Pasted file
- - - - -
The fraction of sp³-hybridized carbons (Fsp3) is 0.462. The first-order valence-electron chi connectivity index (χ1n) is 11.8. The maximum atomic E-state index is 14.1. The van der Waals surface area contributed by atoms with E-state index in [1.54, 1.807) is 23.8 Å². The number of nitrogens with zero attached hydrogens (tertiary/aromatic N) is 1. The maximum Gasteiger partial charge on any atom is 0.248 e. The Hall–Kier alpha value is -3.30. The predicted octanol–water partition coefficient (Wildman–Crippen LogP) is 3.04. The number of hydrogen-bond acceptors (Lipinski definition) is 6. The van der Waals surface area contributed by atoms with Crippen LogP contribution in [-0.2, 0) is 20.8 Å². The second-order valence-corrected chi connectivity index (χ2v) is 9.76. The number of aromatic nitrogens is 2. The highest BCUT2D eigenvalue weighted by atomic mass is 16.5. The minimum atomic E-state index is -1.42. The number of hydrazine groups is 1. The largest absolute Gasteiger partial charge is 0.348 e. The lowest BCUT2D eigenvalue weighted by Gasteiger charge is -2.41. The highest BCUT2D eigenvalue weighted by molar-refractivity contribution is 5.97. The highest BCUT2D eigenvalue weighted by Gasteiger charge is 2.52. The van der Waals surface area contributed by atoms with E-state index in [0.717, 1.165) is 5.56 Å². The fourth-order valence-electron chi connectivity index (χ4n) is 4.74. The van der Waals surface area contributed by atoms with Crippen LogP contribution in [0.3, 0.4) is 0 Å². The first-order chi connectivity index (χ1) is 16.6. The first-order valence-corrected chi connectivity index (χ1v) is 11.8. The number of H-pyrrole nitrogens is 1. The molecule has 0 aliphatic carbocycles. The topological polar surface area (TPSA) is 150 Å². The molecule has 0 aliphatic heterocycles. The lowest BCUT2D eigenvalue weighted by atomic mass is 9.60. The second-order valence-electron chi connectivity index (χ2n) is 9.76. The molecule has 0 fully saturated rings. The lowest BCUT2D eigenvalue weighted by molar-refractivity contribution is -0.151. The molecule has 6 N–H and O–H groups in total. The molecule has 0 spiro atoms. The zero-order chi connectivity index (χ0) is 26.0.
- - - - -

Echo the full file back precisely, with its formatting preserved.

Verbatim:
The fraction of sp³-hybridized carbons (Fsp3) is 0.462. The first-order valence-electron chi connectivity index (χ1n) is 11.8. The maximum atomic E-state index is 14.1. The van der Waals surface area contributed by atoms with E-state index in [1.54, 1.807) is 23.8 Å². The number of nitrogens with zero attached hydrogens (tertiary/aromatic N) is 1. The maximum Gasteiger partial charge on any atom is 0.248 e. The Hall–Kier alpha value is -3.30. The predicted octanol–water partition coefficient (Wildman–Crippen LogP) is 3.04. The number of hydrogen-bond acceptors (Lipinski definition) is 6. The van der Waals surface area contributed by atoms with Crippen LogP contribution in [-0.2, 0) is 20.8 Å². The second-order valence-corrected chi connectivity index (χ2v) is 9.76. The number of aromatic nitrogens is 2. The highest BCUT2D eigenvalue weighted by atomic mass is 16.5. The minimum atomic E-state index is -1.42. The number of hydrazine groups is 1. The largest absolute Gasteiger partial charge is 0.348 e. The lowest BCUT2D eigenvalue weighted by Gasteiger charge is -2.41. The highest BCUT2D eigenvalue weighted by molar-refractivity contribution is 5.97. The highest BCUT2D eigenvalue weighted by Gasteiger charge is 2.52. The van der Waals surface area contributed by atoms with E-state index in [0.717, 1.165) is 5.56 Å². The fourth-order valence-electron chi connectivity index (χ4n) is 4.74. The van der Waals surface area contributed by atoms with Crippen LogP contribution in [0.3, 0.4) is 0 Å². The first-order chi connectivity index (χ1) is 16.6. The first-order valence-corrected chi connectivity index (χ1v) is 11.8. The number of H-pyrrole nitrogens is 1. The molecule has 0 aliphatic carbocycles. The topological polar surface area (TPSA) is 150 Å². The molecule has 0 aliphatic heterocycles. The lowest BCUT2D eigenvalue weighted by atomic mass is 9.60. The second-order valence-electron chi connectivity index (χ2n) is 9.76. The molecule has 0 fully saturated rings. The lowest BCUT2D eigenvalue weighted by molar-refractivity contribution is -0.151. The molecule has 6 N–H and O–H groups in total. The molecule has 0 spiro atoms. The zero-order chi connectivity index (χ0) is 26.0.